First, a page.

Live from Macworld: My colleagues at Business 2.0 magazine are doing a great job of reporting from there, so I decided to give it a pass. I still am getting the urge to splurge.
The recently concluded biggest trade show was such a massive disappointment in giving us a direction of what gadgets could come next. Why? For starters, Four out of five keynotes at the CES 2006 were folks who make no consumer electronics devices.
- Most of the announcements were under whelming: Yahoo Go Mobile works on mere nine handsets, two of them not available in the US.
- Google Video, took four days after the keynote to come to life, and at first blush is pretty, what’s the word I am looking for, medicore.
- Microsoft Vista, MTV Urge? AWOL as of now.
So no, the world didn’t change at the CES. I can hardly blame Microsoft, Yahoo and Google to not paint their own picture of the future. But I do worry that the organizers have forgotten the lessons of another trade show, most of us OGs remember: COMDEX. It went too horizontal, got all these fancy Internet companies to show-up, and lost its core audience, and soon went bust. How many tiny device makers who spent thousands of dollars, got absolutely no attention at CES 2006; are going to show up the next time around.
Is it me, or did anyone else notice that the show put confusion and convergence before consumer convenience, the very reason gizmos sell? So when Niall asked me, what should we talk about this week for our podsession, I suggested, lets discuss the CES, and the whole concept of Geeking Out The Living Room. Here are four things, which I think were important enough to ponder when thinking about CES 2006.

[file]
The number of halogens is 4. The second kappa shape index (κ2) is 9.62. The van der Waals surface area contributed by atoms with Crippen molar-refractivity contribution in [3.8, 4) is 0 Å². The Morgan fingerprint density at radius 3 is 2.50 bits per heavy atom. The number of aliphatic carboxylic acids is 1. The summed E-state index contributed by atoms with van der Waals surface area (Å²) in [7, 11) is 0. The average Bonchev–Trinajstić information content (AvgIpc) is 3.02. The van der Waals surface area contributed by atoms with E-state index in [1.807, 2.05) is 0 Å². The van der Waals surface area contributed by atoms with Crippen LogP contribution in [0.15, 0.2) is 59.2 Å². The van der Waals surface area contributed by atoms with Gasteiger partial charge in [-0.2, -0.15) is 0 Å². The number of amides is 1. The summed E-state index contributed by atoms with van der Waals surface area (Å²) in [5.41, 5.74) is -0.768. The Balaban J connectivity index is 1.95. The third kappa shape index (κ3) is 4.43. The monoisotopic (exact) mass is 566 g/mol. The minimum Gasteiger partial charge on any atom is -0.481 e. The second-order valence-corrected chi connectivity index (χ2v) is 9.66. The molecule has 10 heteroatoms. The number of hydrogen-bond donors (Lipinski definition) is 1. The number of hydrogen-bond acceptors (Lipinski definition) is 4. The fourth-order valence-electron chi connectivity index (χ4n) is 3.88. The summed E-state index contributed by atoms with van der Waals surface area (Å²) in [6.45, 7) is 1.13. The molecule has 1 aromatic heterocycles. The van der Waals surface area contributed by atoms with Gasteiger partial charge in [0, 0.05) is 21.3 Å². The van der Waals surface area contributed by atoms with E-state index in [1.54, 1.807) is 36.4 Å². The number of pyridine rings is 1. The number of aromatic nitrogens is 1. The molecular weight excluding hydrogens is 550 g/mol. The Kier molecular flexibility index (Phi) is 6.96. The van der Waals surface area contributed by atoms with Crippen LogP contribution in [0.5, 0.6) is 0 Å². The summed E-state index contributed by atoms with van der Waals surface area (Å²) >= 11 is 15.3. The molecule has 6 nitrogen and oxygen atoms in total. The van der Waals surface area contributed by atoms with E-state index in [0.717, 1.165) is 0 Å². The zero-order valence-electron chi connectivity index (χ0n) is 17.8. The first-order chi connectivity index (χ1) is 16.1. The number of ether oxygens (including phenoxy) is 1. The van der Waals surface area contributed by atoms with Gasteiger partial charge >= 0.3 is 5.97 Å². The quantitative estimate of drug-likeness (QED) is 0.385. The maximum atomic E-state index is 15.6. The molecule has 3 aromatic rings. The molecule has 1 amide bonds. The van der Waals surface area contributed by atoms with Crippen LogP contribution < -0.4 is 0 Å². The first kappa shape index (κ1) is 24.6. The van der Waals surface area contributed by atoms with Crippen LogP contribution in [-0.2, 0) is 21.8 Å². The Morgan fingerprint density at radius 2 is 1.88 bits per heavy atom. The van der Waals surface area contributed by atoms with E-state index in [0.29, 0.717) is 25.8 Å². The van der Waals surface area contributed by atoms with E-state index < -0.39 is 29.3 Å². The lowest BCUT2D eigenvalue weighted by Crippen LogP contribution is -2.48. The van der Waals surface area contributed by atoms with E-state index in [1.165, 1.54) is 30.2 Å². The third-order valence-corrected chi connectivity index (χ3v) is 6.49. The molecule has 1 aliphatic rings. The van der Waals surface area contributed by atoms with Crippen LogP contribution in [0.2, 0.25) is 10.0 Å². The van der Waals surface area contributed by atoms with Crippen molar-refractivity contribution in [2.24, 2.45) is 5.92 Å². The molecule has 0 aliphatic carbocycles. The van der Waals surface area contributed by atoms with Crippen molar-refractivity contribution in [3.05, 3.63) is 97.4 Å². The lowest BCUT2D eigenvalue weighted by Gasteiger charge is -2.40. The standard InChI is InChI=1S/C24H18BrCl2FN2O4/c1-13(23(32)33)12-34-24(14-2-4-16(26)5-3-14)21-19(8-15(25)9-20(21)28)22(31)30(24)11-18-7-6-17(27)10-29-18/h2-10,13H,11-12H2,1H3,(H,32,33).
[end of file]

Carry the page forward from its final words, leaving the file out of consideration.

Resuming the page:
- The lack of networking standards and ease with which data can be shunted inside of the living room, will be the big obstacle that needs to be overcome before living room can be truly geeked out.
- Why set-top box is the method of mass deployment when it comes to cool technologies.
- The content announcements from CBS are just a way to appease Wall Street and showing investors that they are trying to do something to capture the “Internet” opportunity.
- Silicon Valley’s dismal record of producing CE devices. Despite the perceived success of TiVo, the only successful mass market CE device from Silicon Valley in recent years has been iPod.
I personally believe, that the real CES starts with Steve Jobs’ keynote at the Macworld on January 10. Macworld started today and run through January 13th. Check out this week’s podsession on which is about 20 minutes and 53 seconds long, and is a 9.6 MB download.
I think a lot of people forget why Jobs does what he does best: he focuses on making it easy for the consumer to use this inherently complex technology. He gives it to them in bits and pieces, and not as a big buffet. I am not sure what’s cooking inside of Apple as of now, but I do know one thing – it will be something many will be able to use. It will not be cheap, but then comfortable life, never is. As I said, now waiting for the real CES!